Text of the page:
In general, when retail businesses consider moving online, they tend to look at it as a way to take their business operations just as they are and move them to an online medium. But going online isn’t just about adding a new way to interact with your customers and ecosystem. Instead, it is an opportunity to transform every aspect of your business – how you procure material, how you sell, to whom you sell and what you sell. The online medium creates an opportunity to deliver a consistent, unique and superior customer experience across all selling, media and social media channels.
To execute a truly successful digital transformation initiative, the important thing is to start with the customer at the center of your strategy. This way, you can ensure that your framework and operations are designed to best serve your most important stakeholder – your customer.
It is important to always remember that technology adoption isn’t the end goal. Instead, technology is merely a tool to achieve the larger business goals. Therefore, success needs to be measured based on how well it serves the people who use it.
For any digital transformation efforts to be truly effective, here are some things to keep in mind:
Map your customers’ journey and look for opportunities to create better experiences
Investing resources and effort to gain insight into what your customers truly want is an important factor for success. Rather than taking an organization-centric view to designing process flows and website navigation, taking a customer-centric view of digital transformation is a better way to go about the process. If your digital transformation efforts do not enhance the customer experience by several notches, the entire exercise is in vain. Companies that put the customer at the center of their digital transformation efforts are much better poised to make it a success.
Consider Operational Implications
While it great to design an online strategy that offers an exceptional experience to your customers, it is even more crucial that your business is equipped to deliver the goods. It makes sense to honestly evaluate organizational capacity to determine what is possible on the ground. You may find you need to tweak your business operations on the ground slightly to accommodate new offerings. For example, if you decide to offer a ‘buy online, pick up in store’ option, you need to train your on-ground staff to handle these requests. You need to also ensure proper signage and parking space etc. so customers who come to the store to pick up their orders know what to do. There would also likely be a need for modifications to the software systems so that the online channel can talk to the store channel in real time. These seemingly small measures can often be the difference between success and failure.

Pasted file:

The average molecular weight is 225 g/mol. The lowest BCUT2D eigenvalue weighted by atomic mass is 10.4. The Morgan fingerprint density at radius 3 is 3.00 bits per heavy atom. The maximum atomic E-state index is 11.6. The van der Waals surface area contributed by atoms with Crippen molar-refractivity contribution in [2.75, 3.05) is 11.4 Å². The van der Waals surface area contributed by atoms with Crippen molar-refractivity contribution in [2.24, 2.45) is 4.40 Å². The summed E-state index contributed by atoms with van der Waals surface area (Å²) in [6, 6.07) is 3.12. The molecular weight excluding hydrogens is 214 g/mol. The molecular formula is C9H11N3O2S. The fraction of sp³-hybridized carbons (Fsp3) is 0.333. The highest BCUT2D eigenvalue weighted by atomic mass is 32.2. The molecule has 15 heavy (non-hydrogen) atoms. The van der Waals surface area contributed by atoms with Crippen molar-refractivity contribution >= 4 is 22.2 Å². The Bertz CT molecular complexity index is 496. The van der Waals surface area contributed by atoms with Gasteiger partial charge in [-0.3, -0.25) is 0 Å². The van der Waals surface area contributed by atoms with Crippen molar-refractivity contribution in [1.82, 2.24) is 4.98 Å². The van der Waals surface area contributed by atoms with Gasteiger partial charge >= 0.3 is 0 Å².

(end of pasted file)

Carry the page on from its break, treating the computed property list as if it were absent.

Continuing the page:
Promote customer-centric ways of working
It is no secret that the better a business understands its customers, the better it can serve them. But customer insight should not be the exclusive domain of the marketing team. Efforts to understand the customer can happen at every stage of the customer journey both online and offline. Ensure you have a system in place to share meaningful information and customer insights with people across the organization. This will help shape better customer interactions and help your people understand the importance of customer insights. Designing your organization such that it promotes customer centricity is a great way to ensure this.
For retail organizations, investing in the right digital technology has the potential to completely transform the business. But for it to be truly effective, a customer-centric framework is crucial.
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